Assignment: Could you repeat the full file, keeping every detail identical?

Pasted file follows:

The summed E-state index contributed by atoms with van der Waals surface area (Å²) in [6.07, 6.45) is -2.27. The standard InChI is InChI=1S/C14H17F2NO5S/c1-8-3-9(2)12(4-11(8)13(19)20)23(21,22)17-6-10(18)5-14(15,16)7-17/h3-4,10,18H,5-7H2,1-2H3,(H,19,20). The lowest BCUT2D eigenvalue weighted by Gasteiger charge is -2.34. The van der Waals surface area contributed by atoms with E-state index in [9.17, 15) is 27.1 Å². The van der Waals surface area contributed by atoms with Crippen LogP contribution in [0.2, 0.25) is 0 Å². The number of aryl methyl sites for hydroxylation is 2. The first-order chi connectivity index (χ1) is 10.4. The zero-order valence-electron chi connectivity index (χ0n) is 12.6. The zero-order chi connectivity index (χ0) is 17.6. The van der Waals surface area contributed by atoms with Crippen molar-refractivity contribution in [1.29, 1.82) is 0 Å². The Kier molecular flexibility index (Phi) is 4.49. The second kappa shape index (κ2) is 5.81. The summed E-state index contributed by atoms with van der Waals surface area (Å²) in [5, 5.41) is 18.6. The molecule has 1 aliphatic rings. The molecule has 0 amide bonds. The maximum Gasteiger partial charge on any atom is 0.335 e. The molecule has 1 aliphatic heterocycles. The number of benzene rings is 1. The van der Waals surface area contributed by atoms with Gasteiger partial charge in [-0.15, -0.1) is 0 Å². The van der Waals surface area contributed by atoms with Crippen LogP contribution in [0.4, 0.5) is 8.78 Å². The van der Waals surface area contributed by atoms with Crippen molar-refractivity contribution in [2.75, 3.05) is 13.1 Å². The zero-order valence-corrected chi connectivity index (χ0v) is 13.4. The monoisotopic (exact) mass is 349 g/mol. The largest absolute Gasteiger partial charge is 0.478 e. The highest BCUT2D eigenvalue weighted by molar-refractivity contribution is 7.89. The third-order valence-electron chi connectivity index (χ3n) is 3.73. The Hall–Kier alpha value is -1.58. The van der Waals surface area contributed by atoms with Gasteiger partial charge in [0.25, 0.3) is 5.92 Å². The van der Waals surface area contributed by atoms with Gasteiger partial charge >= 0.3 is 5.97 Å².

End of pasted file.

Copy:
The summed E-state index contributed by atoms with van der Waals surface area (Å²) in [6.07, 6.45) is -2.27. The standard InChI is InChI=1S/C14H17F2NO5S/c1-8-3-9(2)12(4-11(8)13(19)20)23(21,22)17-6-10(18)5-14(15,16)7-17/h3-4,10,18H,5-7H2,1-2H3,(H,19,20). The lowest BCUT2D eigenvalue weighted by Gasteiger charge is -2.34. The van der Waals surface area contributed by atoms with E-state index in [9.17, 15) is 27.1 Å². The van der Waals surface area contributed by atoms with Crippen LogP contribution in [0.2, 0.25) is 0 Å². The number of aryl methyl sites for hydroxylation is 2. The first-order chi connectivity index (χ1) is 10.4. The zero-order valence-electron chi connectivity index (χ0n) is 12.6. The zero-order chi connectivity index (χ0) is 17.6. The van der Waals surface area contributed by atoms with Crippen molar-refractivity contribution in [1.29, 1.82) is 0 Å². The Kier molecular flexibility index (Phi) is 4.49. The second kappa shape index (κ2) is 5.81. The summed E-state index contributed by atoms with van der Waals surface area (Å²) in [5, 5.41) is 18.6. The molecule has 1 aliphatic rings. The molecule has 0 amide bonds. The maximum Gasteiger partial charge on any atom is 0.335 e. The molecule has 1 aliphatic heterocycles. The number of benzene rings is 1. The van der Waals surface area contributed by atoms with Gasteiger partial charge in [-0.15, -0.1) is 0 Å². The van der Waals surface area contributed by atoms with Crippen LogP contribution in [0.4, 0.5) is 8.78 Å². The van der Waals surface area contributed by atoms with Crippen molar-refractivity contribution in [2.75, 3.05) is 13.1 Å². The zero-order valence-corrected chi connectivity index (χ0v) is 13.4. The monoisotopic (exact) mass is 349 g/mol. The largest absolute Gasteiger partial charge is 0.478 e. The highest BCUT2D eigenvalue weighted by molar-refractivity contribution is 7.89. The third-order valence-electron chi connectivity index (χ3n) is 3.73. The Hall–Kier alpha value is -1.58. The van der Waals surface area contributed by atoms with Gasteiger partial charge in [0.25, 0.3) is 5.92 Å². The van der Waals surface area contributed by atoms with Gasteiger partial charge >= 0.3 is 5.97 Å².